It took me a long time to finish Argon. The reason for the dawdling had nothing to do with the caliber of the acting or the writing or the production, or being too busy to find the time. I just found it so difficult to see Kim Joo-hyuk onscreen, so vital, so intelligent, human, and real and know that this was the last time I’d get to see him at work in something new and challenging. At times it was distracting me from the story, so I needed to take it slowly.
This is a shorter piece, only 8 episodes long, but that works in its favor. A longer show full of back-stabbing and corrupt politicos and business-types, and the news organizations who bend over and take it from them would be almost as depressing as thinking about a favorite actor’s final work. But there could have been a little more work put into the individual storylines; it’s almost as if this was a Season 1 for the show, with a Season 2 (or more) planned where we’d learn more about how Cheon Woo-hi’s scab-turned-legit-hire reporter grows into a force to be reckoned with under the mentorship of sage Kim Joo-hyuk. I’d watch that show, and wish that I could.
This might not make my favorite’s of the year top honors, but it’s worth watching a team of veteran, talented actors put their heart and soul into telling us that doing the right thing is difficult, but not impossible (some of the time).
I have to say, this drama is never going to be easy to watch; I don’t think I’ll ever be reconciled to Kim Joo-hyuk’s untimely death last year and watching him so full of vitality, a fit and elegant 45, so vibrant and intelligent onscreen is a constant reminder of how fickle life is, and it stings.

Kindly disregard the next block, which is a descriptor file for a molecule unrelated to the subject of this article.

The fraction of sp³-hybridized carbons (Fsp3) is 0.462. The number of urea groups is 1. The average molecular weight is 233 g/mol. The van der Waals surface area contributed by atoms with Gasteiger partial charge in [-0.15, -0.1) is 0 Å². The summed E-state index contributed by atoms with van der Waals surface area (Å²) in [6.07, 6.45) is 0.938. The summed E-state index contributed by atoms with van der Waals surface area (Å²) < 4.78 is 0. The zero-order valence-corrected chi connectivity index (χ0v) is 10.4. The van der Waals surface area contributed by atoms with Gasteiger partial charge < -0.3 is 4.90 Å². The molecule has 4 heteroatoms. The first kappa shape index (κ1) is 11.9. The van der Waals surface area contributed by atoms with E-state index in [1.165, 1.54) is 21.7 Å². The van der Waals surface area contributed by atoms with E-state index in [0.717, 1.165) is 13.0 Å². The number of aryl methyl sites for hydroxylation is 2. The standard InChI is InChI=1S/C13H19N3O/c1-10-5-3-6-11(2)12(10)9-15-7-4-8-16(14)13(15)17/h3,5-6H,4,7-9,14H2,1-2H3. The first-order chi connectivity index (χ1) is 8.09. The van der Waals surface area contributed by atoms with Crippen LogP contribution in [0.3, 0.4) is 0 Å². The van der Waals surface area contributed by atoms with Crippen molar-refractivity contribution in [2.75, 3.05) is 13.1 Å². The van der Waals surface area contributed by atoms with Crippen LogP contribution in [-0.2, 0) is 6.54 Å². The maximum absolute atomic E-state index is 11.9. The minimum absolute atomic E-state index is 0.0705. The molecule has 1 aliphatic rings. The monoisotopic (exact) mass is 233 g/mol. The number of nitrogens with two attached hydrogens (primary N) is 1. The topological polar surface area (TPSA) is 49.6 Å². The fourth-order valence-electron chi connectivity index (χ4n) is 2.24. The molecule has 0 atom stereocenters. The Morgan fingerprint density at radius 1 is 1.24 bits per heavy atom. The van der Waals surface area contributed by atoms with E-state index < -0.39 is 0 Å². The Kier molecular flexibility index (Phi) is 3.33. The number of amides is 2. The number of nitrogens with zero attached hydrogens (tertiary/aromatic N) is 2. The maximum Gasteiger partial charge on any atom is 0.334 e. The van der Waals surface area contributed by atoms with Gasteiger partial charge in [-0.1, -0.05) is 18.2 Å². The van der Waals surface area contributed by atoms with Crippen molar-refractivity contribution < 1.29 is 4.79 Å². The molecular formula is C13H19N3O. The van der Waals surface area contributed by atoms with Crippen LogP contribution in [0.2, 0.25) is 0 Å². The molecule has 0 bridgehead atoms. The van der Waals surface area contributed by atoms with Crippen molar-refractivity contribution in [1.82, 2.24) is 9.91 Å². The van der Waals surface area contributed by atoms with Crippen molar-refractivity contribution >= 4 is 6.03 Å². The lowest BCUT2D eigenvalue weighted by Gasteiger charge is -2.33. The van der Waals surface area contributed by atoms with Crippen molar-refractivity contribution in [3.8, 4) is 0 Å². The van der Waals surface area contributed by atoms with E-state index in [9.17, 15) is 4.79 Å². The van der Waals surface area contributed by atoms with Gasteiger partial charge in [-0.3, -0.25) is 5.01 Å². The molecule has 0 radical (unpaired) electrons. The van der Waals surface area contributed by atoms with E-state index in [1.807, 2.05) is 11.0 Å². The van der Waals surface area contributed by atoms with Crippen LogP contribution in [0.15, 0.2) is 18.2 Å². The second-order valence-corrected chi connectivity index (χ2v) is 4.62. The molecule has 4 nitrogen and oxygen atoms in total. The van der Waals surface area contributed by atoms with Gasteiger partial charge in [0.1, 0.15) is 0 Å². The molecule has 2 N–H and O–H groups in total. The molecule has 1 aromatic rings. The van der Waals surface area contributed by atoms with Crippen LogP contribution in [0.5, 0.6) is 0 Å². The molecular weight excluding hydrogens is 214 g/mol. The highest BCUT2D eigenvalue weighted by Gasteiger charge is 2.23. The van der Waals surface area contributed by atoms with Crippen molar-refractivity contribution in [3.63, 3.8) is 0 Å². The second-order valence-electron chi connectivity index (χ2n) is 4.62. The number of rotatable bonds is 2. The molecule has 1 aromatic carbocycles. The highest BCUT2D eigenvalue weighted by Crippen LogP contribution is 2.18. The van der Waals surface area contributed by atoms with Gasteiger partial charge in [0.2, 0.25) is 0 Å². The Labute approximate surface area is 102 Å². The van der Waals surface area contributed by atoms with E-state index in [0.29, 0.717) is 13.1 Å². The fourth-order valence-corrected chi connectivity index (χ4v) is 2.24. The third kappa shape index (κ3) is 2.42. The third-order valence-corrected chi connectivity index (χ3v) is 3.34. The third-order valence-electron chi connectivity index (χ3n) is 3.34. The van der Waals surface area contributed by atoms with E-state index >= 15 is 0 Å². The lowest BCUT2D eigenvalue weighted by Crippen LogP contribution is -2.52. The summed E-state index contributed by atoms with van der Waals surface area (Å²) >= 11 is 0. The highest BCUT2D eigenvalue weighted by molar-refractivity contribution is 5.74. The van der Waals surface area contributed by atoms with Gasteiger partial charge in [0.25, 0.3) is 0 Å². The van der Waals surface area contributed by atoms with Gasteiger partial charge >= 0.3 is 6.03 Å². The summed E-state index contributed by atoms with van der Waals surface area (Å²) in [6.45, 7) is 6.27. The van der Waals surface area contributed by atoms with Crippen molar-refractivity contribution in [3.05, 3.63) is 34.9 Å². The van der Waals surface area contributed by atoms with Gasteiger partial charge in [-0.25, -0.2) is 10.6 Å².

I got sucked in right away and watched the first 2 episodes (of course, with tvN’s signature irregular episode lengths) and was about to let the 3rd auto play when I looked at the clock and reminded myself that this is only 8 episodes long.
The role of a newsman with integrity and on-camera gravitas for his specialty news program is one that fit Kim Joo-hyuk like a glove. So too does that of the frustrated widower who’s unsure what to make of his unhappy and grieving 15-year-old daughter. His acting is seamless, effortless. I’d watch his broadcasts every show because I know they’d be that good. But he’s working for a network that seems to be more interested in sponsorship and deals than journalistic integrity, and it’s going to be a tough fight. Lee Seung-joon, who normally plays best buds or weak-willed types, is his competitor/rival/semi-boss as the director of the main nightly news program and pretty darn good at raising your hackles. The company’s predeliction for not rocking their advertisers’ or majority stockholders’ respective boats makes me think too about uneasy relationships in news broadcasts here and abroad — not comfortable thoughts.
Cheon Woo-hui, who I’ve enjoyed in a number of films more than in dramas, is the newbie reporter who joined the company as a scab during a strike, so the animosity she faces from the other staffers is not hard to fathom, nor is her inclination to keep her head down and mouth shut, working solo trying to find something/anything that will give her a leg up and earn her the respect of her new boss, Kim Joo-hyuk’s character. There are times I wish she’d be more forthcoming but I can understand her reticence — it’s both cultural and a byproduct of those working circumstances.
The lobbying for stories and visibility are — so far — fairly typical, but interesting. I’m interested to see what happens next, and I am enjoying the stories of the supporting cast as well, but I’ve got to pace myself. I’m going to try and savor Kim Joo-hyuk’s last performance.